Castiel didn't know how to heal a human wound the natural way, so he placed his hand on Dean's side and forced all of his energy into repairing him.

Nothing happened.

“Uh.” Dean raised a brow.

Castiel pulled his hand away and swallowed. “What do you suggest we do?” he asked.

Dean had to know. This wasn't the first time he'd been hurt like this, though it was the first time he'd been so limited in resources.

“Well, living like tree huggers isn't doing us any favors.” Dean pulled his shirt back down and closed his eyes as he regulated his breathing.

An infection. Castiel knew it wasn't good, but what did it mean for Dean? Was it a death sentence? Had he failed in the one task he had left to him?

Castiel didn't like the idea of traveling any long distances while Dean was in such a state. He could try to fly, grab Dean and aim straight for that mountain peak and hope for the best, but he realized it was impulsive. They could end up anywhere from a monster's den to that pool of blood if he missed the mark, and with the imprecise way he had to fly here, that was far too likely. If he made one wrong move, it might tip the situation from bad to unsalvageable.

Castiel took a few quiet breaths and forced himself to stay calm. He had to, for Dean.

“You must be tired,” he said. “Sleep. Try to regain some strength, and then we'll make a decision on how to proceed.” He yanked the bandage away and allowed the wound to breathe now that adding pressure to it wasn't a concern. It needed to be sutured—that much he could tell—but they just didn't have the supplies.

For once, Dean didn't argue, but turned over and tried to make himself comfortable. He tossed and turned for a while and muttered a few words about how his eyes hurt, but eventually fell asleep.

As Dean slept, Castiel wondered again where they could find some clean water. They could purify the wound with it and hopefully chase the infection out that way. In theory, a forest would eventually lead to a river of some sort, but he couldn't expect Purgatory to follow Earth's rules.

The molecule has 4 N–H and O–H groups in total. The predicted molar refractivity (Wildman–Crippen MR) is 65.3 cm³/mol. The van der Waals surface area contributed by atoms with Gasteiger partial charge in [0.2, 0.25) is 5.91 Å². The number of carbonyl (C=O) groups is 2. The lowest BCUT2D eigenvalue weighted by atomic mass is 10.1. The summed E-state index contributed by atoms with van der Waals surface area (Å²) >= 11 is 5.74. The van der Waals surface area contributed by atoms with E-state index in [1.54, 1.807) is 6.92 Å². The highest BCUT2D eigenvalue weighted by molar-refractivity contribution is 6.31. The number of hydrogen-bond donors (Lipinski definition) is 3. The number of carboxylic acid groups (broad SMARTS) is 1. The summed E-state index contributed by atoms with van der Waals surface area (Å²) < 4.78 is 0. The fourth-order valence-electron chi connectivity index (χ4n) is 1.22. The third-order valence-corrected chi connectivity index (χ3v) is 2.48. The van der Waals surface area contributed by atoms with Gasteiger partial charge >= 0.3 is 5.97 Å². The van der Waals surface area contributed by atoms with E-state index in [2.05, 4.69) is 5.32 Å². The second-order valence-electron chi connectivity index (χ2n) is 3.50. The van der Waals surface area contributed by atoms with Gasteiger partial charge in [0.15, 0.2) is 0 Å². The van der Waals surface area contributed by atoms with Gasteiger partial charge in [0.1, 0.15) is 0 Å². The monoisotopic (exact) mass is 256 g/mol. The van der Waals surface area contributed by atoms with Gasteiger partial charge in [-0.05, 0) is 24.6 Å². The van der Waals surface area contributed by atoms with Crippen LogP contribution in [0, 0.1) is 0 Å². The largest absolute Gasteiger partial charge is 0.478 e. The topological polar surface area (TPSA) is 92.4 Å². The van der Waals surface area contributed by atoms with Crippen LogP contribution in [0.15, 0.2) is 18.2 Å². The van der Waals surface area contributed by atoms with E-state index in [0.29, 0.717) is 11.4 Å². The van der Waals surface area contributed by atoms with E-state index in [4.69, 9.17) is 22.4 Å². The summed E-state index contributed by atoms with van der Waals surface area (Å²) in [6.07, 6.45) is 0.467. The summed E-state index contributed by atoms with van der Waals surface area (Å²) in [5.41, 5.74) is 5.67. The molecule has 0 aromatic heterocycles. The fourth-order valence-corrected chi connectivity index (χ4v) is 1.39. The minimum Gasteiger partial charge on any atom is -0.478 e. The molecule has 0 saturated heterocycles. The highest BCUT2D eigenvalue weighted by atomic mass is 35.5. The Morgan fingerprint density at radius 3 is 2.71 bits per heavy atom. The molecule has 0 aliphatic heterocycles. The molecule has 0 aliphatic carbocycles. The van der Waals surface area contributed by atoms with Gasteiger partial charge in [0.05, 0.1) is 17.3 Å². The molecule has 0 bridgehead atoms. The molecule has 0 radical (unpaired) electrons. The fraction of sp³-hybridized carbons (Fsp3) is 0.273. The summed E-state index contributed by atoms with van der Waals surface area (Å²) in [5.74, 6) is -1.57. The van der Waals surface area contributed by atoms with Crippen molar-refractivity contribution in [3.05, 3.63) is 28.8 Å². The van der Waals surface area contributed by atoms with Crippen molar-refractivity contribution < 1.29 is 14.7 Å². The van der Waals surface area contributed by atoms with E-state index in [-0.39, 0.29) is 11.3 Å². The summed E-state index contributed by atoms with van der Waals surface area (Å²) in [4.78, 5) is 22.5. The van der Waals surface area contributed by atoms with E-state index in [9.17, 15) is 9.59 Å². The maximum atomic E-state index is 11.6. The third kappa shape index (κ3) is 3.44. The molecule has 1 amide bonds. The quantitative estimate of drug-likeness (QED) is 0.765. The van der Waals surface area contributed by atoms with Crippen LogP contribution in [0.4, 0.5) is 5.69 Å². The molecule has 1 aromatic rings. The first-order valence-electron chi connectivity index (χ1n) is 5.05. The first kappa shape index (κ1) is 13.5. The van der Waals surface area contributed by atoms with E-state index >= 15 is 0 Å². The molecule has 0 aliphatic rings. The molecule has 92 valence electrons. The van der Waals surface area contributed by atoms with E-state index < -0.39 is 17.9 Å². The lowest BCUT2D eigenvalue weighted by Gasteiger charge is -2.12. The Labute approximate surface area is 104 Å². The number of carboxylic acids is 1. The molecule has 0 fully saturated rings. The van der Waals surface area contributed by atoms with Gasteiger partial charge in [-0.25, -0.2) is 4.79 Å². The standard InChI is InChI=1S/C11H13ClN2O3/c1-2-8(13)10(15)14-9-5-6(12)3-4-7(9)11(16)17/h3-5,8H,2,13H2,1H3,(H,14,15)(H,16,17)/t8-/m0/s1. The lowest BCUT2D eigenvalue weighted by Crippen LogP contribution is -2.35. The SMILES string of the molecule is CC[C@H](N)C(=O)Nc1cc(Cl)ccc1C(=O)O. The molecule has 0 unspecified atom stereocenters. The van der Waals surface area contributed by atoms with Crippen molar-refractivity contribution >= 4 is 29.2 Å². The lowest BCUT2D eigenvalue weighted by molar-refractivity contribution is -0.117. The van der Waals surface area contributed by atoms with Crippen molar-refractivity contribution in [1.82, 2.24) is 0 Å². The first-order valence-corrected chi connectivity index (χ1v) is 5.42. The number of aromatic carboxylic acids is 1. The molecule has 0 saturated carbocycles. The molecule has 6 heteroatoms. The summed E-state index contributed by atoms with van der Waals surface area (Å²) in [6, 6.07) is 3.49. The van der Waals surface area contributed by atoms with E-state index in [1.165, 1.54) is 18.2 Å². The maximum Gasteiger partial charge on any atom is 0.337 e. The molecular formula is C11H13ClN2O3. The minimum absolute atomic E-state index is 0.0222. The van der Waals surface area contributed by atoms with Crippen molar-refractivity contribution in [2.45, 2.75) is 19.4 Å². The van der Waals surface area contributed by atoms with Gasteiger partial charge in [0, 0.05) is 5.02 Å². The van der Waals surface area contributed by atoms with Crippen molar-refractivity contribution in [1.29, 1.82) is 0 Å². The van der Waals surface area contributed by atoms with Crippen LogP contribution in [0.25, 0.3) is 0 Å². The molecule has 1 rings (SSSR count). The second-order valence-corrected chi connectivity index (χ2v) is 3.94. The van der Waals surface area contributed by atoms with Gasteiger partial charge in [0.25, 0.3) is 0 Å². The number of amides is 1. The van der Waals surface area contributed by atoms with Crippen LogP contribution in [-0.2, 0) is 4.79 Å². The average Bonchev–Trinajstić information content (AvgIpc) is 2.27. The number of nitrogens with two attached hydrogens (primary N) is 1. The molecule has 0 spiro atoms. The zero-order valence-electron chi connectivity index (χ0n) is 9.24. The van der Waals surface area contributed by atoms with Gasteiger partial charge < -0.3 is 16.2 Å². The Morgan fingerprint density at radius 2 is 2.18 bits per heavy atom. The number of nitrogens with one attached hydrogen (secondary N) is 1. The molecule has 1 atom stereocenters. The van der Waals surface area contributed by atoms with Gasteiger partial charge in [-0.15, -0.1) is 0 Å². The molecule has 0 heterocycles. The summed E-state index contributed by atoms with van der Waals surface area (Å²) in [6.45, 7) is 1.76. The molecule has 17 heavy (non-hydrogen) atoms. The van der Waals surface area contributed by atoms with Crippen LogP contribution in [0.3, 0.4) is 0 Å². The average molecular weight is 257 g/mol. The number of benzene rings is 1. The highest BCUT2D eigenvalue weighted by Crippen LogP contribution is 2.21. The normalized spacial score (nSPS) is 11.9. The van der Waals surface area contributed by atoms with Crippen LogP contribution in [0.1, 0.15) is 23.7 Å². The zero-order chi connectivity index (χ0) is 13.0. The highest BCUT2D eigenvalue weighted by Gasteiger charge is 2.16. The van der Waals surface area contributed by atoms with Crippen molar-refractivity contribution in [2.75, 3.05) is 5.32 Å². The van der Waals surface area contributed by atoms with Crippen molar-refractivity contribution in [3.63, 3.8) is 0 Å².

Time passed (and Castiel was still trying to keep track, two weeks running through his mind like a song played on repeat), but he spent most of it watching Dean. He could get lost in watching him breathe in and out—he labeled each cycle of it as a measure of time, and counted them, or made a mark with his nail on the ground for every bead of sweat that rolled down Dean's face.

But then Dean started pitching around and groaning, sometimes coming dangerously close to rolling onto his stomach. Castiel moved forward to wake him; he grabbed for his shoulder and shook.

“Dean.”

At first Dean protested by shifting away, but Castiel pulled him onto his back.

Dean tucked his chin toward his chest and winced his eyes closed. “Get... away...”

“Dean, it's me,” Castiel insisted. “Wake up. We need to—”

One of Dean's eyes opened, but only a sliver, and only for a split second. But that was long enough for Castiel to see a flash of red that made his heart stop.

No, he must have been seeing things. His mind liked doing that now, playing tricks on him, and while everything from when they'd arrived in Purgatory onward had felt hauntingly real, this he couldn't accept.